There’s No Euro Crisis; It’s an ECB crisis

Pascal Salin is a distinguished French economist.  I met him many years ago at a conference and subsequently corresponded with him.  He was also a contributor to  Business Cycles and Depressions:  An Encyclopedia which I edited.  His op-ed in Thursday’s Wall Street Journal is a cut above the usual fare in the Journal‘s opinion section.

Salin correctly points out that there is no reason why a default by one government should have an adverse effect on another government just because the two governments are using the same currency.  And certainly Professor Salin is also right in observing that joint European responsibility for the debts incurred by individual European governments is not logically entailed by the existence of a common currency. And I think he is very much on target when he makes the further point that the crisis is being used by those with a political agenda of creating a more centralized European super-state despite the apparent opposition to such a state by most Europeans.

The “euro crisis” is a pure political construction. It is a splendid opportunity for many politicians to impose some of their longstanding goals on everyone else. For instance, before the introduction of the euro, many politicians who called themselves Europeans considered monetary union a stepping stone to political union. I was opposed to the euro before its creation, precisely because I feared that the currency’s stewards would take this arbitrary link between the monetary system and national policies as a pretense to further centralize political decisions.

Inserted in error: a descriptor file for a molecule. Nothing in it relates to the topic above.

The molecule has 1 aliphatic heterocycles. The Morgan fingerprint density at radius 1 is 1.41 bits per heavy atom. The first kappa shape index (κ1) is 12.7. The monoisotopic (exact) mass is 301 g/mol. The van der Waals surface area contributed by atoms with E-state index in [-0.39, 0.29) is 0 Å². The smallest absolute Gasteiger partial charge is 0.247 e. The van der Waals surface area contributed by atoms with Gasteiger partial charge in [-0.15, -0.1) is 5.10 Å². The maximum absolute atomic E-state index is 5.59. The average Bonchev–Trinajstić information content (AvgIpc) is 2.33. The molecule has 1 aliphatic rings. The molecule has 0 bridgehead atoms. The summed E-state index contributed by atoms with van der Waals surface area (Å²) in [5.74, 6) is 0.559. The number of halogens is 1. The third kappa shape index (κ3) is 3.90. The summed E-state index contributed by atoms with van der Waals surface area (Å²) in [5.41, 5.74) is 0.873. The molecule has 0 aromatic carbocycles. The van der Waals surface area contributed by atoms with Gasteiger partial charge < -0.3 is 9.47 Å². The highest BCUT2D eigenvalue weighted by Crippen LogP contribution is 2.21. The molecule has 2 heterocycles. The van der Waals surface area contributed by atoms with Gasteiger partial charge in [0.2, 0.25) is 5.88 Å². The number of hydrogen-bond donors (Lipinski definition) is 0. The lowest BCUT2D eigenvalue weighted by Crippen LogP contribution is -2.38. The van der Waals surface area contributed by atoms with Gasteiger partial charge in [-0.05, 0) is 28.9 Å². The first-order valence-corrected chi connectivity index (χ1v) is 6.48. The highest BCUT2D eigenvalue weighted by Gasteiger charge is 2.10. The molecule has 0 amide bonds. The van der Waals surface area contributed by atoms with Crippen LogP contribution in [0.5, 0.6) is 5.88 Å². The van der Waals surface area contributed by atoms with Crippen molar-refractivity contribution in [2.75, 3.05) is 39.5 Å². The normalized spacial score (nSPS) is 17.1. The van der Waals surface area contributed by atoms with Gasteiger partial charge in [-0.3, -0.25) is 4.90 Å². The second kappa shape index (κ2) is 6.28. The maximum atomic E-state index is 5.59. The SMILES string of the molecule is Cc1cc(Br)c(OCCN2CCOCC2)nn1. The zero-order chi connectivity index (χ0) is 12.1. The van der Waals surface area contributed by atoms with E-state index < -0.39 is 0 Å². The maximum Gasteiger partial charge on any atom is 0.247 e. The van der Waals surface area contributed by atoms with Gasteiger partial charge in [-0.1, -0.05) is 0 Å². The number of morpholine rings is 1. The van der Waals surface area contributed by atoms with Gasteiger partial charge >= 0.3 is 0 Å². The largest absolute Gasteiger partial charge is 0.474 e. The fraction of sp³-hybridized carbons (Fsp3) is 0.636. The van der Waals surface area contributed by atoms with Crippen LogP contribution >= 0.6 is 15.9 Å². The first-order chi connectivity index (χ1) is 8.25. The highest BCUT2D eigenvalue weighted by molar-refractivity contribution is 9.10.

Politicians now argue that “saving the euro” will require not only propping up Europe’s irresponsible governments, but also centralizing decision-making. This is now the dominant opinion of politicians in Europe, France in particular.

But despite those valid points, I am afraid that Salin misses the key point, simply ignoring the indefensible role that the European Central Bank has played in this awful mess. Salin argues as if the difficulties of European governments in repaying their debts were entirely the result of their own profligacy and bad management, though I would not suggest that the governments in question are entirely blameless. But he says not a word about stagnation in European nominal GDP growth, as if nominal GDP were determined independently of monetary policy.  In fact, since the bottom of the downturn in the second quarter of 2009, nominal GDP in the Eurozone has grown at an annual rate of 2.3%, slowing to a rate of 0.84% from Q2 2011 to Q1 2012.   Cyprus, Italy, Netherlands, Portugal, and Spain have all experienced contractions in NGDP in the last three quarters.  That is an unconscionable performance.